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Cutaneous Ulcers & Wound Care Management.

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Presentation on theme: "Cutaneous Ulcers & Wound Care Management."— Presentation transcript:

1 Cutaneous Ulcers & Wound Care Management

2 Definition Wound Ulcer
Breach in the continuity of skin or mucous membrane Ulcer Persistent breach in the continuity of skin or mucous membrane associated with cell death





7 Anatomy

8 Wounds Acute Wounds Chronic Wounds Cuts, Abrasions, Lacerations Contusions Punture Skin flaps and Bites Benbow ( 2005) Fail to pass through normal healing process Any wound > 3/12 considered a chronic wound They passes through the normal healing process readily

9 How do wounds heal Haemostasis Inflammation
Proliferation or Granulation Remodelling or Maturation

10 Neutrophil Immigration
Chronic wounds The wound healing cascade impairs and arrests at different stages Hemostasis CHRONIC WOUND Platelet Aggregation Neutrophil Immigration Monocyte Immigration Granulation Re-epithelialization Wound Closure Scar Formation Remodeling Minutes Hours Days Weeks Months Years Time

11 Normal Healing Process

12 Growth factors and wound healing
They are poly peptides, stimulate wound healing, promote chemotaxis, miotgenesis of fibroblasts and smooth muscle cells Platelet derived growth factor Insulin like growth factor epidermal growth factor fibroblast growth factor transforming growth factor 1

13 Chronic wounds Normal healing process impaired
Arrest at different levels Remains at same stage without progressing to wound healing Often an underlying cause remains and undetected

14 Local factors that impede wound healing
Inadequate blood supply ** Increased skin tension Poor surgical apposition Wound dehiscence Poor venous drainage ** Presence of foreign body and foreign body reactions Continued presence of micro-organisms & Infection ** Excess local mobility, such as over a joint

15 systemic factors that impede wound healing
Advancing age and General immobility ** Obesity *** Smoking Malnutrition *** Deficiency of vitamins and trace elements *** Systemic malignancy and terminal illness Chemotherapy and radiotherapy Immunosuppressant drugs, corticosteroids, anticoagulants Inherited neutrophil disorders, such as leucocyte adhesion deficiency Diabetes and CRF***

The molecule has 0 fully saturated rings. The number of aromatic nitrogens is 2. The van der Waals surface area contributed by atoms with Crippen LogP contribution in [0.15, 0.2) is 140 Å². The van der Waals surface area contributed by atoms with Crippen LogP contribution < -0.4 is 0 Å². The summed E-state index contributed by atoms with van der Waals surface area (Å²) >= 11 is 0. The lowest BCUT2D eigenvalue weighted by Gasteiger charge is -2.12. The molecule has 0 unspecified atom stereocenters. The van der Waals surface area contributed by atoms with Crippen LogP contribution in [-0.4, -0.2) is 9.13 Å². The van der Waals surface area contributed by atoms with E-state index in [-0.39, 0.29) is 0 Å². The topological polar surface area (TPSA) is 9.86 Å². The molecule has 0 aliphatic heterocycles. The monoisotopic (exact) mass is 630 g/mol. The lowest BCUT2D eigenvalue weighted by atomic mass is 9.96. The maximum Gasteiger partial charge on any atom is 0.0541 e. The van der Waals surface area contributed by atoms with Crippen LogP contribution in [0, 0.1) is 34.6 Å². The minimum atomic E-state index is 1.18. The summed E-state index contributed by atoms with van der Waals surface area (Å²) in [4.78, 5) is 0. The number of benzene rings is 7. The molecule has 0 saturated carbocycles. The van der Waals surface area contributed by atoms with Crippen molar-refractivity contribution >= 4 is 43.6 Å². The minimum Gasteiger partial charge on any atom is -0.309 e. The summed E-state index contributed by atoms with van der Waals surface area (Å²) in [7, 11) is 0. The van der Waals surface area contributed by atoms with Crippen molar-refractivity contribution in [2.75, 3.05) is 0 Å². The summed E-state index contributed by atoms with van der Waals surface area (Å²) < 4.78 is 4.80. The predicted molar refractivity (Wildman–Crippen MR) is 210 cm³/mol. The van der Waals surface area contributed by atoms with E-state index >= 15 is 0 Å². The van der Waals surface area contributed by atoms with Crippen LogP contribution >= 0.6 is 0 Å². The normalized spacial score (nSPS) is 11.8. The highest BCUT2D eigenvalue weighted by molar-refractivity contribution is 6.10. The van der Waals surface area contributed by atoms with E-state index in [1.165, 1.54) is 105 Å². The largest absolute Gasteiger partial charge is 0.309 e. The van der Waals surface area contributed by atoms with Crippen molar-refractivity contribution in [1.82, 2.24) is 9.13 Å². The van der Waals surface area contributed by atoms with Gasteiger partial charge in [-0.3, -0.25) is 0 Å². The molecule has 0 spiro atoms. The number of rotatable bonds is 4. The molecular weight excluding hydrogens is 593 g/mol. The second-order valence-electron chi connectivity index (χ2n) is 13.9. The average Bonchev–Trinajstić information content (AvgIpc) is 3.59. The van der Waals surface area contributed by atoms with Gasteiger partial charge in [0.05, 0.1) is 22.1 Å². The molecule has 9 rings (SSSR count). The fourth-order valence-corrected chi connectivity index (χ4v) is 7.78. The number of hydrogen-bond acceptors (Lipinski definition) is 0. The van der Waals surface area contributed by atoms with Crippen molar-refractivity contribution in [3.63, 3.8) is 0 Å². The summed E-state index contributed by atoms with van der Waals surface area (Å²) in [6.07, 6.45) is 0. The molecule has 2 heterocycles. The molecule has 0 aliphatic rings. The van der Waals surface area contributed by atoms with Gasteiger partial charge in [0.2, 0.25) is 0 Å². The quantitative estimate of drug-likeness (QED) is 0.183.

16 Appearance of a chronic wound

17 Chronic Wounds Appearance
approach has been criticised for being too simplistic as wound healing is a continuum and wounds often contain a mixture of tissue types.

18 Wound healing continuum
Wound Healing Continuum (Gray et al. 2005) have been developed. This tool incorporates intermediate colour combinations between the four key colours

19 Necrosis

20 sloughy

21 Granulation


23 Wound Infection The presence of multiplying organisms within a wound that overwhelm the host immune response with associated clinical signs and symptoms. (Kingsley 2001) Organism Density

24 Wound Infection Organism Density

25 Factors which influence wound infection
1. The quantity of micro-organisms 2.quality –Virulence and antibiotic resistance 3. The patients resistance to the level of bacteria in the wound( immune response) Microbial bio-burden within wounds can range from contamination, colonisation, critical colonisation and infection.

26 Fecal and urinary management systems
1.Organims from surrounding skin- Regional flora- Deptheroids, Anerobes Wound Contamination Hand hygeine Wound Colonization 3.Organisms from External environment- through direct or indirectly – Pseudomonas, Multiresistant organisims etc Wound Surface Critical Colonization Wound Infection Fecal and urinary management systems 2.Organisms from GIT and GUT Gram Negatives such as E.coli, Klebsiella, Enterobacter, Anerobes Advance Wound Infection

27 Clinical Signs of wound infection
Classical Signs Increased pain Copious amounts of exudate Malodour Cellulitis Pyrexia Abscess Formation

28 Additional Signs Increase in size of wound Delayed wound healing
General unwellness Dark discoloured granulation tissue Increased friability Pocketing at base of wound. (Cutting and Harding 1994).

29 Classification Wounds
Simple Skin Complex Deeper

30 Classification Wounds
Rank & Wakefield Tidy Surgical incisions Untidy Crushing, tearing

31 Classification Wounds
Open Incised Abrasion Lacerated Crush Penetrating Closed Contusion Hematoma

32 Classification Wounds
Surgical Wounds Clean Clean Contaminated Contaminated Dirty

33 Crush Syndrome Crushing of Muscles>Extravasation of blood>Myoglobin release Earthquakes, Industrial accidents, Air crashes Renal failure, Toxemia, Septicemia, Gas gangrene Rx- Multiple deep incisions, Mannitol, NaHCO3, Hemodialysis

34 Classification Ulcers
Pathological Specific Non-Specific Neoplastic or Malignant

35 Specific Ulcers Tropical ulcers Tuberculosis
Buruli ulcers- myco ulcerans Syphilis- trp pallidium Yaws- treponema pertenue Actinomycosis

36 Non-Specific Ulcers Ulcers with metabolic or systemic disease
Traumatic Ulcers of Vascular origin Venous Arterial Pressure sores Neurotropic (trophic) ulcers Leprosy Diabetic neuropathies Cord lesions Ulcers with metabolic or systemic disease Diabetic ulcers Haemoglobinopathies Infective (pyogenic) Cryopathic

37 Malignant Ulcers Squamous cell carcinoma Rodent Malignant melanoma
Kaposis’s sarcoma

38 Wagner’s Classification